Long COVID and New Migraines: What's the Link?

Lisa Mulcahy

September 07, 2023

Editor's note: Find the latest long COVID news and guidance in Medscape's Long COVID Resource Center.

Intense throbbing, sensitivity to light and sound, nausea: these were the symptoms Nathan Solomon experienced during his first-ever migraine about a month after receiving a diagnosis of long COVID.

"I've also noticed visual disturbances, like flickering lights or blurred vision, which I later learned are called auras," the 30-year-old medical billing specialist in Seattle told Medscape Medical News.

Solomon isn't alone. It's estimated that 1 out of 8 people with COVID develop long COVID. Of those persons, 44% also experience headaches. Research has found that many of those headaches are migraines — and many patients who are afflicted say they had never had a migraine before. These migraines tend to persist for at least 5 or 6 months, according to data from the American Headache Society.

What's more, other patients may suddenly have more frequent or intense versions of headaches they've not noticed before.

The mechanism as to how long COVID could manifest migraines is not yet fully understood, but many doctors believe that inflammation caused by the virus plays a key role.

"To understand why some patients have migraine in long COVID, we have to go back to understand the role of inflammation in COVID-19 itself," says Emad Estemalik, MD, clinical assistant professor of neurology at Cleveland Clinic Lerner College of Medicine and section head of headache medicine at Cleveland Clinic.

In COVID-19, inflammation occurs because of a cytokine storm. Cytokines, which are proteins essential for a strong immune system, can be overproduced in a patient with COVID, which causes too much inflammation in any organ in the body, including the brain. This can result in new daily headache for some patients.

A new study from Italian researchers found that many patients who develop migraines for the first time while ill with long COVID are middle-aged women (traditionally a late point in life for a first migraine) who have a family history of migraine. Potential causes could have to do with the immune system remaining persistently activated from inflammation during long COVID, as well as the activation of the trigeminovascular system in the brain, which contains neurons that can trigger a migraine.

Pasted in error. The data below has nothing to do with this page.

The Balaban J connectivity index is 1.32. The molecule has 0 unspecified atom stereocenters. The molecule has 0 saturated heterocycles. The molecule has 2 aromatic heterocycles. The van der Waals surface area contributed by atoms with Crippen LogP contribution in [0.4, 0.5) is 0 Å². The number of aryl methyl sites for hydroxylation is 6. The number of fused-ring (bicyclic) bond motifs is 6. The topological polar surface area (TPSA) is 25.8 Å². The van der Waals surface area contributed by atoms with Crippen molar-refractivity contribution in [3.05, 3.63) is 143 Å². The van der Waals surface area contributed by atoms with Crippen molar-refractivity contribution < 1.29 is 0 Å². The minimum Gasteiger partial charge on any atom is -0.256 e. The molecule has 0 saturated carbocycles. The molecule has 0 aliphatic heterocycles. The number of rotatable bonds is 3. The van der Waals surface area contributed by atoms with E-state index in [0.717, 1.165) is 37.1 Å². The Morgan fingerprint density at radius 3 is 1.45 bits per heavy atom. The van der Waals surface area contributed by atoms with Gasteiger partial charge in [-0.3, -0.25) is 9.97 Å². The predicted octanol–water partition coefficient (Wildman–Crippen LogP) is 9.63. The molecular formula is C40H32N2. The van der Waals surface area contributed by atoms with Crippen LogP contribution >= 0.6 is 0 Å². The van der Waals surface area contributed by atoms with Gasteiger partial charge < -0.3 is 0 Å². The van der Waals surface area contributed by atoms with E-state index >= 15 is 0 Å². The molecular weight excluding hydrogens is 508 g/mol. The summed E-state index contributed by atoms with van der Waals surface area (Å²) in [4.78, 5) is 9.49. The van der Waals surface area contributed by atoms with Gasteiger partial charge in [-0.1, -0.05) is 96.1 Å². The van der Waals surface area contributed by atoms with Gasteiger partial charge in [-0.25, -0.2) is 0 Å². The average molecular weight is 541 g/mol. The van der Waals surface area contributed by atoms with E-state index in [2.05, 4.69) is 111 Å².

What Treatments Can Work for Migraines Related to Long COVID?

Long COVID usually causes a constellation of other symptoms at the same time as migraine.

"It's so important for patients to take an interdisciplinary approach," Estemalik stresses. "Patients should make sure their doctors are addressing all of their symptoms."

When it comes to specifically targeting migraines, standard treatments can be effective.

"In terms of treating migraine in long COVID patients, we don't do anything different or special," says Matthew E. Fink, MD, chair of neurology at Weill Cornell Medicine and chief of the Division of Stroke and Critical Care Neurology at New York–Presbyterian Hospital/Weill Cornell Medicine in New York City. "We treat these patients with standard migraine medications."

Solomon is following this course of action.

"My doctor prescribed triptans, which have been somewhat effective in reducing the severity and duration of the migraines," he says. A daily supplement of magnesium and a daily dose of aspirin can also work for some patients, according to Fink.

Lifestyle modification is also a great idea.

"Patients should keep regular sleep hours, getting up and going to bed at the same time every day," Fink continues. "Daily exercise is also recommended."

Solomon suggests tracking migraine triggers and patterns in a journal.

"Try to identify lifestyle changes that help, like managing stress and staying hydrated," Nathan advises. "Seeking support from healthcare professionals and support groups can make a significant difference."

The best news of all: for patients are diligent in following these strategies, they've been proven to work.

"We doctors are very optimistic when it comes to good outcomes for patients with long COVID and migraine," Fink says. "I reassure my patients by telling them, 'You will get better long-term.' "

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